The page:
« Reply #11 on: November 20, 2014, 10:47:56 AM »
(1) Didn't realize an Insight was all aluminum. Cool!
(2) The tow rating / how much should I tow question will never be resolved. Every towing / camping forum I've been on either has a non-stop war or has outright banned conversations. Here are the facts:
- Companies set tow ratings.
- Those tow ratings (except for the new SAE tow ratings, finally being utilized by tpickup truck manufacturers) are set by marketing, engineering, service (warranty), and others. The tow rating will vary based on who wins the fight. Marketing will go for the moon, engineering is generally conservative, and the warranty people don't want to pay for anything ever (so ultra conservative).
- There is sometimes no logic that an end user can apply to ratings.
- Safety is only one component in establishing ratings.
(3) I am a pragmatic guy, so here is my opinion:
- No matter what the rating, the DRIVER is the primary factor on whether you will safely get to your destination.
- Regardless of the rating, if you are not comfortable with how the load handles, it's too heavy.
- Ratings are extremely conservative for late model vehicles, and are not linked to safety but to longevity of components like engines and transmissions.
- Much of my old stuff has comparable tow ratings to new stuff but the new stuff is FAR SUPERIOR in every way (suspension, brakes, power, etc.). My 74 IH 1/2 ton truck has smaller brakes than the '05 Volvo S40 I sold last year. An old IH Loadstar 2 ton truck is embarrassed in every way towing compared to any basic half ton pickup

Not really for the OP but just for anyone reading... my $.02.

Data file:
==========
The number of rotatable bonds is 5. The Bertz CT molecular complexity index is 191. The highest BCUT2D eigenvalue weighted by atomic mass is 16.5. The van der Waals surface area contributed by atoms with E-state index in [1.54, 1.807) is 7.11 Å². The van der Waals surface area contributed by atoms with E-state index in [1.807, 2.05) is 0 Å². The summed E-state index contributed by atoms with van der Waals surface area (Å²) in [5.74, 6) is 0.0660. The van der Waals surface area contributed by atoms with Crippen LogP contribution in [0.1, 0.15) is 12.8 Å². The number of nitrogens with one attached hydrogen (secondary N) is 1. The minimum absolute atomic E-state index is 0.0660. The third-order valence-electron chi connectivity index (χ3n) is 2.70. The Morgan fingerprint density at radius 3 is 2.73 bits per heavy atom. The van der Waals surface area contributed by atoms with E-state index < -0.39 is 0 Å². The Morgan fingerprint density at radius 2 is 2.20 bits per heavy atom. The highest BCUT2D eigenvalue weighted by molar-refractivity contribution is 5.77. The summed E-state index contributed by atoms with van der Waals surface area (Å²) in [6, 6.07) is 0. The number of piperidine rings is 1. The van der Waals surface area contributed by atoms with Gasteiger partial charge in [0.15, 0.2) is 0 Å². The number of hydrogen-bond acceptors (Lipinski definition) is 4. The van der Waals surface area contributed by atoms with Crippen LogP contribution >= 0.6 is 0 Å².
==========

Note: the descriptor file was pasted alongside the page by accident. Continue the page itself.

Ecky

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Re: Building a hitch for my tiny, aluminum car
« Reply #12 on: December 17, 2014, 07:57:13 PM »
Supplies:

$18 receiver
$20 in stainless bolts / washers / 1x1 steel tube
$8 in paint
$16 in diesel for welder

Aluminum L was scrap, welding rods were leftovers from a job my father had done recently. Plastic sheeting from the bottom of a reusable grocery bag for separating dissimilar metals. Already had anti-seize.















Winner of worst welds in the world goes to me. First time I touched it, I melted a hole in the 1x1, and ended up taking about 3 hours to do all of it, plus grinding off all of the lumps I left. Dialing the amps back a bit (200 -> 40) seemed to help.




Sanded, primed, 3 coats of satin. Had my father lay down the paint. He would've done a better job on the weld too.




Installation:














Tested it by standing on the end of the ball mount and bouncing. Planning on adding some eyes to the bottom of the car for safety chains before I pull a trailer with it.

EDIT: Should add, no part of the hitch is lower than any part of the undercarriage.
« Last Edit: December 17, 2014, 08:00:51 PM by Ecky »

Ecky

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Re: Building a hitch for my tiny, aluminum car
« Reply #13 on: December 17, 2014, 08:04:53 PM »
Did some sketches of a simple trailer based on a $230 Harbor Freight trailer with 12" wheels.